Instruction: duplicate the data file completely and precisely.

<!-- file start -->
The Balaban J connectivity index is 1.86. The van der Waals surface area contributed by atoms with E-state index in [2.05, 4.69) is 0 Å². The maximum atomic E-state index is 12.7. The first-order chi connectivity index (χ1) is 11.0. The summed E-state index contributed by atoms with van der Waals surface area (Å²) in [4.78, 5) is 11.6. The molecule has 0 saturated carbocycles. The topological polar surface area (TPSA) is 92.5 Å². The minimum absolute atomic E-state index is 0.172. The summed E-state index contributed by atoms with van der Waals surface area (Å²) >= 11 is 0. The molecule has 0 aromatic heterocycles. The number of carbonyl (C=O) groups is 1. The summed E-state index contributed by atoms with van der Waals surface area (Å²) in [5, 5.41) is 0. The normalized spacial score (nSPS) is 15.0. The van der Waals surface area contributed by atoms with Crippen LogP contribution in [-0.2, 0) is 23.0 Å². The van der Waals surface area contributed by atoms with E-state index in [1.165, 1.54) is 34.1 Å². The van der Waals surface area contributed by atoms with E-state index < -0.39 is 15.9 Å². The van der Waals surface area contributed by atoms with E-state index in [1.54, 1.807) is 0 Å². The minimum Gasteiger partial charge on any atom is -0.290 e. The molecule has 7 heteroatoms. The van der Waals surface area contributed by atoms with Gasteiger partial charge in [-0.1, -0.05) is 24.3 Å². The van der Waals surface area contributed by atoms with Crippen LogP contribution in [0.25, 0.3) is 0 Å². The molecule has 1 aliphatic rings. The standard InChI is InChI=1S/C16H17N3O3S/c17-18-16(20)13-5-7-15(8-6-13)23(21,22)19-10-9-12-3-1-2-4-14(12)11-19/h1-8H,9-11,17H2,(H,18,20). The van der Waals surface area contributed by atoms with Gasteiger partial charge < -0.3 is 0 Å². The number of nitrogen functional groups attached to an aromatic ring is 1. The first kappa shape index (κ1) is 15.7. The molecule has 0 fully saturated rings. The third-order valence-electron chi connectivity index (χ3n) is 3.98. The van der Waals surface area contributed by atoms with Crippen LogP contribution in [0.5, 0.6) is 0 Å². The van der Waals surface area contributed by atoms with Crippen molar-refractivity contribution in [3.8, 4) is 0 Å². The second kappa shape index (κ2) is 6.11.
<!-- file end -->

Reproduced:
The Balaban J connectivity index is 1.86. The van der Waals surface area contributed by atoms with E-state index in [2.05, 4.69) is 0 Å². The maximum atomic E-state index is 12.7. The first-order chi connectivity index (χ1) is 11.0. The summed E-state index contributed by atoms with van der Waals surface area (Å²) in [4.78, 5) is 11.6. The molecule has 0 saturated carbocycles. The topological polar surface area (TPSA) is 92.5 Å². The minimum absolute atomic E-state index is 0.172. The summed E-state index contributed by atoms with van der Waals surface area (Å²) >= 11 is 0. The molecule has 0 aromatic heterocycles. The number of carbonyl (C=O) groups is 1. The summed E-state index contributed by atoms with van der Waals surface area (Å²) in [5, 5.41) is 0. The normalized spacial score (nSPS) is 15.0. The van der Waals surface area contributed by atoms with Crippen LogP contribution in [-0.2, 0) is 23.0 Å². The van der Waals surface area contributed by atoms with E-state index in [1.165, 1.54) is 34.1 Å². The van der Waals surface area contributed by atoms with E-state index < -0.39 is 15.9 Å². The van der Waals surface area contributed by atoms with E-state index in [1.54, 1.807) is 0 Å². The minimum Gasteiger partial charge on any atom is -0.290 e. The molecule has 7 heteroatoms. The van der Waals surface area contributed by atoms with Gasteiger partial charge in [-0.1, -0.05) is 24.3 Å². The van der Waals surface area contributed by atoms with Crippen LogP contribution in [0.25, 0.3) is 0 Å². The molecule has 1 aliphatic rings. The standard InChI is InChI=1S/C16H17N3O3S/c17-18-16(20)13-5-7-15(8-6-13)23(21,22)19-10-9-12-3-1-2-4-14(12)11-19/h1-8H,9-11,17H2,(H,18,20). The van der Waals surface area contributed by atoms with Gasteiger partial charge < -0.3 is 0 Å². The number of nitrogen functional groups attached to an aromatic ring is 1. The first kappa shape index (κ1) is 15.7. The molecule has 0 fully saturated rings. The third-order valence-electron chi connectivity index (χ3n) is 3.98. The van der Waals surface area contributed by atoms with Crippen LogP contribution in [0.5, 0.6) is 0 Å². The van der Waals surface area contributed by atoms with Crippen molar-refractivity contribution in [3.8, 4) is 0 Å². The second kappa shape index (κ2) is 6.11.